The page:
They consist of the administration of nucleic acids that encode for cytokines or factors capable of modulating the immune response in order to stimulate the patient’s immune system to recognise and attack the cancer.
Numerous pre-clinical studies and preliminary results of clinical trials (phase IIb KEYNOTE-695 trial for metastatic melanoma and phase II KEYNOTE-895 trial for triple-negative breast cancer) have demonstrated that immune-modulating therapies (in particular IL-12 based therapy, TAVOTM) can be an effective solution in the control of metastatic disease. Treatment can be administered either locally, via intratumoural injections in accessible nodules, or intramuscularly with systemic therapeutic intent.
A specific DNA sequence is delivered directly into the cells in order to allow the endogenous synthesis of monoclonal antibodies to attack the tumour or increase the effectiveness of the immune system.
A pre-clinical study performed in sheep shows that electroporation is an effective method of delivering plasmids encoding for monoclonal antibodies (pOVAC, encoding for ovine anti-CEA monoclonal antibody and pOVAE, encoding for ovine anti-EGFR monoclonal antibody). EGT enables sufficient serum antibody levels to exert a therapeutic effect.
Electroporation allows DNA encoding for proteins that exert an anti-tumour therapeutic effect to be delivered into cells.
Two phase I clinical trials demonstrated the safety, feasibility and tolerability of electroporation-mediated transfer of DNA encoding for anti-angiogenic metargidin peptide (AMEP) in patients with metastatic melanoma or advanced solid tumours.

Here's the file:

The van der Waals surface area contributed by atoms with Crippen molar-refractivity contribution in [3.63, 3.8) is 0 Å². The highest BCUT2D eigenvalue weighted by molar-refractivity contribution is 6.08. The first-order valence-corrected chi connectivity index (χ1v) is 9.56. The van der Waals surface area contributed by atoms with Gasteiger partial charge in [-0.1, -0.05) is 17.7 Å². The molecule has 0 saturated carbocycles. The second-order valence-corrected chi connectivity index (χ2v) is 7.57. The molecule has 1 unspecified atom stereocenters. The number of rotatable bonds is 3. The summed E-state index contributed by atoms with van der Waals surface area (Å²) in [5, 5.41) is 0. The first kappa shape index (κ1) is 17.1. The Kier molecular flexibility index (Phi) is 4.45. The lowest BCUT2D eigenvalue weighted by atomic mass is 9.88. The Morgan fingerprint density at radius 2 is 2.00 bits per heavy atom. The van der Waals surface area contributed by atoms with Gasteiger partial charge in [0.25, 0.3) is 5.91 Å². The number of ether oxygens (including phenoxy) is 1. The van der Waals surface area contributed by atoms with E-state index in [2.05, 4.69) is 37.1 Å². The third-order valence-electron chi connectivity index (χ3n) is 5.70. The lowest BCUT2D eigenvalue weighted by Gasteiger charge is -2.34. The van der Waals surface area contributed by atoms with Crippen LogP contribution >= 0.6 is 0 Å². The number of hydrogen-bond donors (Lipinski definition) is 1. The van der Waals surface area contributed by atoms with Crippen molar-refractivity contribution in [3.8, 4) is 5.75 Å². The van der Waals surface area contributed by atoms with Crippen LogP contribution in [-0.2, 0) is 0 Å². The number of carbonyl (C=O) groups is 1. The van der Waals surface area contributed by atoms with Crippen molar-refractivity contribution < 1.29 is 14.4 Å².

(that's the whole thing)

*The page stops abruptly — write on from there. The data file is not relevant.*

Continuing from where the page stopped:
Genetic disorders are caused by one or more abnormalities of the genotype, such as gene mutations or chromosome alterations. Many genetic disorders are the result of genetic changes present in every cell of the body. As a result, these disorders often affect many systems of the body and most cannot be cured. In some cases, approaches are available to treat or manage some of the signs and symptoms associated with these conditions. One potential curative approach for genetic diseases is gene therapy, which involves replacing the mutated gene with the normal gene.
Some of the most common genetic diseases include: cystic fibrosis, Huntington’s disease, Down syndrome, Duchenne muscular dystrophy and sickle cell anaemia.
Glycogen storage disease Type III
Glycogen storage disease type III is a rare genetic disorder (1 in 100,000 births) caused by a mutation in the AGL gene. This mutation causes the onset of a metabolic disease due to the deficiency of one of the enzymes involved in glycogen degradation, which manifests in the accumulation of glycogen in several organs, including the liver and muscles. The main clinical manifestations are liver failure and myopathy. IGEA is collaborating with ENEA (National Agency for New Technologies, Energy and Sustainable Economic Development) for the development of a safe and low-cost gene therapy for glycogen storage disease type III (GSDIII). In collaboration with Dr Franconi of the ENEA Biomedical Technologies Laboratory, a gene therapy will be developed that transfers the ‘normal’ gene by electroporation into the patient’s muscle cells. https://www.enea.it/it/Stampa/news/ricerca-enea-brevetta-nuovo-composto-per-il-trattamento-di-una-malattia-genetica-rara